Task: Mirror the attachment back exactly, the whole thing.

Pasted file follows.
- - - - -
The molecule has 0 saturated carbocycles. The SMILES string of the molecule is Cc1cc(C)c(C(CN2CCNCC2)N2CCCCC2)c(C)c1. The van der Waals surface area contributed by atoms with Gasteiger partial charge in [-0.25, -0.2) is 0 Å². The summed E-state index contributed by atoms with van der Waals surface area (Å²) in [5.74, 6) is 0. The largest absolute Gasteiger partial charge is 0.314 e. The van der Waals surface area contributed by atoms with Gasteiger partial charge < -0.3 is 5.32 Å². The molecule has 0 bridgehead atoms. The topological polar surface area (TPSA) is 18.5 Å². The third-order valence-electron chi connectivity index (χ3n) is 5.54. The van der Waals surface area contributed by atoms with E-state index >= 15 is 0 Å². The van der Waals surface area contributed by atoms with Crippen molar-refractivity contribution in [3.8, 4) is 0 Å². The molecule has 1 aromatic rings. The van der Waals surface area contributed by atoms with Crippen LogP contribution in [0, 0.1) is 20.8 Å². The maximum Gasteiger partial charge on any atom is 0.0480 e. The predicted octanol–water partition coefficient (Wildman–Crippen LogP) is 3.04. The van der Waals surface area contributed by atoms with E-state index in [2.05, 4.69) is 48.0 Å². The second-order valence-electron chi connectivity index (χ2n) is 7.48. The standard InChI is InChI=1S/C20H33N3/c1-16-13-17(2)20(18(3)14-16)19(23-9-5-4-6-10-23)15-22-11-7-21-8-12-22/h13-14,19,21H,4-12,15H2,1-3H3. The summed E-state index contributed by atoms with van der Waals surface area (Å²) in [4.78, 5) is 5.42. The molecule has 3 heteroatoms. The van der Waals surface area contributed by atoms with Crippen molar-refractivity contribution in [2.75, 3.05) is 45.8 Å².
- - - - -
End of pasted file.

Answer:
The molecule has 0 saturated carbocycles. The SMILES string of the molecule is Cc1cc(C)c(C(CN2CCNCC2)N2CCCCC2)c(C)c1. The van der Waals surface area contributed by atoms with Gasteiger partial charge in [-0.25, -0.2) is 0 Å². The summed E-state index contributed by atoms with van der Waals surface area (Å²) in [5.74, 6) is 0. The largest absolute Gasteiger partial charge is 0.314 e. The van der Waals surface area contributed by atoms with Gasteiger partial charge < -0.3 is 5.32 Å². The molecule has 0 bridgehead atoms. The topological polar surface area (TPSA) is 18.5 Å². The third-order valence-electron chi connectivity index (χ3n) is 5.54. The van der Waals surface area contributed by atoms with E-state index >= 15 is 0 Å². The van der Waals surface area contributed by atoms with Crippen molar-refractivity contribution in [3.8, 4) is 0 Å². The molecule has 1 aromatic rings. The van der Waals surface area contributed by atoms with Crippen LogP contribution in [0, 0.1) is 20.8 Å². The maximum Gasteiger partial charge on any atom is 0.0480 e. The predicted octanol–water partition coefficient (Wildman–Crippen LogP) is 3.04. The van der Waals surface area contributed by atoms with E-state index in [2.05, 4.69) is 48.0 Å². The second-order valence-electron chi connectivity index (χ2n) is 7.48. The standard InChI is InChI=1S/C20H33N3/c1-16-13-17(2)20(18(3)14-16)19(23-9-5-4-6-10-23)15-22-11-7-21-8-12-22/h13-14,19,21H,4-12,15H2,1-3H3. The summed E-state index contributed by atoms with van der Waals surface area (Å²) in [4.78, 5) is 5.42. The molecule has 3 heteroatoms. The van der Waals surface area contributed by atoms with Crippen molar-refractivity contribution in [2.75, 3.05) is 45.8 Å².